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Infection Control

Doctors wash more when being watched

December 01, 2011
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NEW YORK — A new study found that more doctors and nurses washed their hands when video cameras were installed and staff member were continuously updated on handwashing compliance rates, according to Reuters.

While the increase in compliance was impressive, one of the study''s authors noted that it was unclear whether the measure helped achieve the ultimate goal — preventing infection transmission in the hospital — and whether it would be cost-effective in other settings, the article stated.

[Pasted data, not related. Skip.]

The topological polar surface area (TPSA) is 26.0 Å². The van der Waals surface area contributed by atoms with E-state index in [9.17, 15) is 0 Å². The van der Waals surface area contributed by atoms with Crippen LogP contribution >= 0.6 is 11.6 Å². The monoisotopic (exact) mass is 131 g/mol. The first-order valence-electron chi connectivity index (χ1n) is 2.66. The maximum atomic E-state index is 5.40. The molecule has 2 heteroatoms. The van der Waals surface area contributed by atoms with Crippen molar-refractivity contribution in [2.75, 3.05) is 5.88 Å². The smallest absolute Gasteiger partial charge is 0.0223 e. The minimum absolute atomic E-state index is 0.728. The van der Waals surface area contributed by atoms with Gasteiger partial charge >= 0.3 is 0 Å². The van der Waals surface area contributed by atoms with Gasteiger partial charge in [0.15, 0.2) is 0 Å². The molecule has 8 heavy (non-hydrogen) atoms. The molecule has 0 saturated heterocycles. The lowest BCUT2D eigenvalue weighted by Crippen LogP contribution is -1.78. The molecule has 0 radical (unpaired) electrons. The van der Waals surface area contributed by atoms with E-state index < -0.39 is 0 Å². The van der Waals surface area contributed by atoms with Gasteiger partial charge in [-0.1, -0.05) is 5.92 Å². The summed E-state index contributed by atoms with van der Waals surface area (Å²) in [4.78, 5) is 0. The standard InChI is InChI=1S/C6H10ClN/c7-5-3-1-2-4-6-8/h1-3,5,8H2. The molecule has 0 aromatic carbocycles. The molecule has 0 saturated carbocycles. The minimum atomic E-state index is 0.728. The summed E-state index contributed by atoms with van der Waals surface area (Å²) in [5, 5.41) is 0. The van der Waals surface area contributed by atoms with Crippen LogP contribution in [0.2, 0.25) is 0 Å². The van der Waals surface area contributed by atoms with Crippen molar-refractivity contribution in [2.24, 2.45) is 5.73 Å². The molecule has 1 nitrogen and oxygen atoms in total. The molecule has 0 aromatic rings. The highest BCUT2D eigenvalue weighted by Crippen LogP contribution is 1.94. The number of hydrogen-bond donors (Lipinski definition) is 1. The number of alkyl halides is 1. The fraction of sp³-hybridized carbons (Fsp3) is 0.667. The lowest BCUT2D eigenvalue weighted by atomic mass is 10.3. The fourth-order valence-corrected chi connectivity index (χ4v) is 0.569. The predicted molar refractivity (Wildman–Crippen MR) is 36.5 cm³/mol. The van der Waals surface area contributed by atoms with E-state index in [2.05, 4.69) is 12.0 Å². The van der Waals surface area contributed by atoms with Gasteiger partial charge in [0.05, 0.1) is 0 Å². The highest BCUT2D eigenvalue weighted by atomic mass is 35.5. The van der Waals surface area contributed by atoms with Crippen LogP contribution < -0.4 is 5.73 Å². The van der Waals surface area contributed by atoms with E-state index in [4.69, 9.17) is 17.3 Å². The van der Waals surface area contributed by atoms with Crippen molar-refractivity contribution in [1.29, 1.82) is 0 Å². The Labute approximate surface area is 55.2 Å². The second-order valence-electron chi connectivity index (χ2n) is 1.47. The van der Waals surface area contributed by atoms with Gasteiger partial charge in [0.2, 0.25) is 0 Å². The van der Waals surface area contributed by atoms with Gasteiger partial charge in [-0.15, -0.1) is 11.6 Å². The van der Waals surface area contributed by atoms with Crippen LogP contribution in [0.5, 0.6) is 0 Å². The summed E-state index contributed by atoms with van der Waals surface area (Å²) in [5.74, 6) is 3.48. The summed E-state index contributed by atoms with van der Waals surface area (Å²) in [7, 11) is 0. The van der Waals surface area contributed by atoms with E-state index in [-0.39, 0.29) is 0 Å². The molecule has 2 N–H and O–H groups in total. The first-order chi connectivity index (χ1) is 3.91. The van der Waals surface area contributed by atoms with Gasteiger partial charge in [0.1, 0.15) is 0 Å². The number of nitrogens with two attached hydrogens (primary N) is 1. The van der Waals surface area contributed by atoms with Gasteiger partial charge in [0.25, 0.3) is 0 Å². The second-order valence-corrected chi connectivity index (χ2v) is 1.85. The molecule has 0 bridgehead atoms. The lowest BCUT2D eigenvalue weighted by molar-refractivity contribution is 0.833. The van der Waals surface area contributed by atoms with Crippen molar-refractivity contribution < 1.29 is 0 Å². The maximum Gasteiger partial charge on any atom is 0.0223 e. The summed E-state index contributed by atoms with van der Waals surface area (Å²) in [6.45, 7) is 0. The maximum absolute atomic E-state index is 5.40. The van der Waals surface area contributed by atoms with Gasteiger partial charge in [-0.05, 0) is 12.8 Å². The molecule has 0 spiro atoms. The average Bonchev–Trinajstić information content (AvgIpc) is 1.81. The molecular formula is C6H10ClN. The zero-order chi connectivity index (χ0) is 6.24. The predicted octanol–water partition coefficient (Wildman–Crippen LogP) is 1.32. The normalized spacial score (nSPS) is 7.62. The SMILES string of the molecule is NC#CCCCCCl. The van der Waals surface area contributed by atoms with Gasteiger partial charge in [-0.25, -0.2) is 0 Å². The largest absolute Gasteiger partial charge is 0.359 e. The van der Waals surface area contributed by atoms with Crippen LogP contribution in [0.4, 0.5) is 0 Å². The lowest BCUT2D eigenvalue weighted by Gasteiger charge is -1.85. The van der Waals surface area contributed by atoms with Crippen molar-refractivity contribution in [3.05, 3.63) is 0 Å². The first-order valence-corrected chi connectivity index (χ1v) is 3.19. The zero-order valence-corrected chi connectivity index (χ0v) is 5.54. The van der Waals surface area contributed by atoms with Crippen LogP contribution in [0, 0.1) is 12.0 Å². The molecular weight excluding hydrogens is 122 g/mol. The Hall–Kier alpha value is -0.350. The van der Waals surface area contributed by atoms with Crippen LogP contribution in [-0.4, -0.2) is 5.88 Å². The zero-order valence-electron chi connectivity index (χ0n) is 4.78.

According to the article, the study was conducted by Farber and colleagues in the intensive care unit at North Shore University Hospital in Manhasset, New York, between 2008 and 2010.

$50,000 worth of cameras were installed in hallways and patient rooms, as well as motion sensors in all doorways, the article noted.

Off-site reviewers monitored the videos and checked whether any doctor or nurse who came through a patient''s door washed their hands within 10 seconds, and if they did the same on the way out; doing so earned workers a "pass," while waiting too long to wash up or not doing it at all counted as a "fail," the article added.

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